Install Linux Mint 20.3 with custom partition layout

Last edited on 2022-06-08 Tagged under  #mint   #linux 

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If I'm installing Linux Mint on a computer with >256GB of storage, I like to create a separate (encrypted) partition to hold the contents of my home directory from the partition (also encrypted) that contains the operating system. It makes it easier if I decide in the future to re-install Linux without overwriting user files.

I use a four partition layout (for UEFI-boot systems):

  • 1 - EFI System Partition
  • 2 - boot partition
  • 3 - encrypted root partition
  • 4 - encrypted partition + Logical Volume Manager (LVM) with home Logical Volume (LV)

This is how I do it ...

1. Create partitions 1, 2, 3 during install

Run the Mint Installer.

For Installation type, select Something else to create a custom layout.

Using the graphical partition tool, I create:

  • Partition 1 - 300MiB - EFI System Partition
  • Partition 2 - 1000MiB - unencrypted - mounted as /boot
  • Partition 3 - 30000MiB - Linux Unified Key Setup (LUKS) encrypted - with:
    • /dev/mapper/DEVICE_crypt - mounted as /

Commit the changes, and continue with the install.

When Installer is finished, select Continue testing.

2. Create partition 4 after install

Open a terminal. Switch to root with sudo -i.

Identify disks with lsblk -f.

Set disk to be partitioned (example: sdX) ...

export disk="/dev/sdX"

Create a new LUKS encrypted partition that uses all of the remaining storage ...

sgdisk -n 0:0:0 -t 0:8309 -c 0:luks $disk

Print and re-read the new partition table ...

sgdisk -p $disk
partprobe $disk

3. Encrypt partition

Encrypt the new partition ...

cryptsetup --type luks2 -y -v luksFormat ${disk}4

Note: If the same password used to encrypt the earlier root partition is used again for partition #4, it will be automatically unlocked after root is manually unlocked during bootup. Courtesy of systemd-ask-password, which comes with a cache functionality. It will cache the password, and try it on the next LUKS partition. See Why is my LUKS partition mounted without asking for more details.


I use this encrypted storage along with LVM to create a “virtual partition” (Logical Volumes or LV) for the home filesystem. Installing LVM on top of LUKS allows the creation of multiple LVs protected by a single passphrase, and dynamic resizing of LVs as needed.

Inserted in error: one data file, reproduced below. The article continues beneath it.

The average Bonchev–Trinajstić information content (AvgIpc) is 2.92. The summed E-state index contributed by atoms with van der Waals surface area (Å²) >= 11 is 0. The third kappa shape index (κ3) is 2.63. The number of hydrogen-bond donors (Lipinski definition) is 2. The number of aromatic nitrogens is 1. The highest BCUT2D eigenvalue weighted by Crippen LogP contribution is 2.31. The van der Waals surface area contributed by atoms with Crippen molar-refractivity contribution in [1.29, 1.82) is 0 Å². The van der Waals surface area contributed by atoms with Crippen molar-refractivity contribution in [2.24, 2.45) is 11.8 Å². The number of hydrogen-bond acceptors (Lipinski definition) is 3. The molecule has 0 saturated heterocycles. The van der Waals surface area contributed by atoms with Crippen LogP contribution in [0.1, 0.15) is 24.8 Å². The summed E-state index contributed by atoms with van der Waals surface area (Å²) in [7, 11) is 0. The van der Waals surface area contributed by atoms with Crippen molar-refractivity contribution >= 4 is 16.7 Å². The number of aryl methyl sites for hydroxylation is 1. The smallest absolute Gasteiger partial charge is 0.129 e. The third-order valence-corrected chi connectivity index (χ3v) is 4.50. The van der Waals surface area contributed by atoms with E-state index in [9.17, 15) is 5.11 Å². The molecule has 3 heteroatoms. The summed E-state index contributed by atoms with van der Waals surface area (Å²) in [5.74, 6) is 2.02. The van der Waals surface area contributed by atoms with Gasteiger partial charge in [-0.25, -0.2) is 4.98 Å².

Open partition #4 mapped to cryptdev ...

cryptsetup open ${disk}4 cryptdev

Create the LVM physical volume...

pvcreate /dev/mapper/cryptdev

Create the LVM vg volume group ...

vgcreate vg /dev/mapper/cryptdev

5. Prepare home

Create an LV container for home and assign storage (example: +90% of free space) ...

lvcreate -l +90%FREE vg -n home

View modifications with lvdisplay.

Format the LV ...

mkfs.ext4 /dev/vg/home

Move the contents of /home on the root partition to the new home LV ...

mount /dev/vg/home /mnt
mv /target/home/* /mnt

6. Fstab

Create an entry for /home in /target/etc/fstab ...

/dev/mapper/vg-home /home           ext4    defaults        0       2

7. Crypttab

Obtain the UUID of the LUKS + LVM partition and append to /target/etc/crypttab ...

cryptsetup luksUUID ${disk}4 >> /target/etc/crypttab

Open the file in an editor - nano /target/etc/crypttab - and edit that appended line to create an entry for cryptdev ...

cryptdev UUID=<uuid-of-luks+lvm-partition> none luks,discard

8. Finish up

Unmount home ...

umount /mnt

Deactivate volume group ...

lvchange -an vg

Remove the encrypted device map ...

cryptsetup close /dev/mapper/cryptdev


A prompt appears to enter the password for the first LUKS partition (root). If the same password was used for the second LUKS + LVM partition, it will be auto-mounted and the system will continue booting to the login screen.

Good stuff!

See also: Customize LVM on LUKS after installing Linux Mint for an alternate method.

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